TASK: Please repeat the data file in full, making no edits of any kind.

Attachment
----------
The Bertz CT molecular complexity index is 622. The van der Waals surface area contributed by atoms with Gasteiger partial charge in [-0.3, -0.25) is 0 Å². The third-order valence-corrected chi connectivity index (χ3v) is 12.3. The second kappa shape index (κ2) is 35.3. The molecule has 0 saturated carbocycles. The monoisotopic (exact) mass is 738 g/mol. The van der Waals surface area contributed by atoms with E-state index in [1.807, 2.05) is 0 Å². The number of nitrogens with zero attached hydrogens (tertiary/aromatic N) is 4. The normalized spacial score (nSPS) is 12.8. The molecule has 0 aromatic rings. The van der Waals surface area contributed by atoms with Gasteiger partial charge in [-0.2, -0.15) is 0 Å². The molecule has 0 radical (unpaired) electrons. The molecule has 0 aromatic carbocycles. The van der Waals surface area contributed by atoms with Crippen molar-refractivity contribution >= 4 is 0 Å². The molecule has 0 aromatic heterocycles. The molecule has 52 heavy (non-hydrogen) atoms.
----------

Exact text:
The Bertz CT molecular complexity index is 622. The van der Waals surface area contributed by atoms with Gasteiger partial charge in [-0.3, -0.25) is 0 Å². The third-order valence-corrected chi connectivity index (χ3v) is 12.3. The second kappa shape index (κ2) is 35.3. The molecule has 0 saturated carbocycles. The monoisotopic (exact) mass is 738 g/mol. The van der Waals surface area contributed by atoms with E-state index in [1.807, 2.05) is 0 Å². The number of nitrogens with zero attached hydrogens (tertiary/aromatic N) is 4. The normalized spacial score (nSPS) is 12.8. The molecule has 0 aromatic rings. The van der Waals surface area contributed by atoms with Gasteiger partial charge in [-0.2, -0.15) is 0 Å². The molecule has 0 radical (unpaired) electrons. The molecule has 0 aromatic carbocycles. The van der Waals surface area contributed by atoms with Crippen molar-refractivity contribution >= 4 is 0 Å². The molecule has 0 aromatic heterocycles. The molecule has 52 heavy (non-hydrogen) atoms.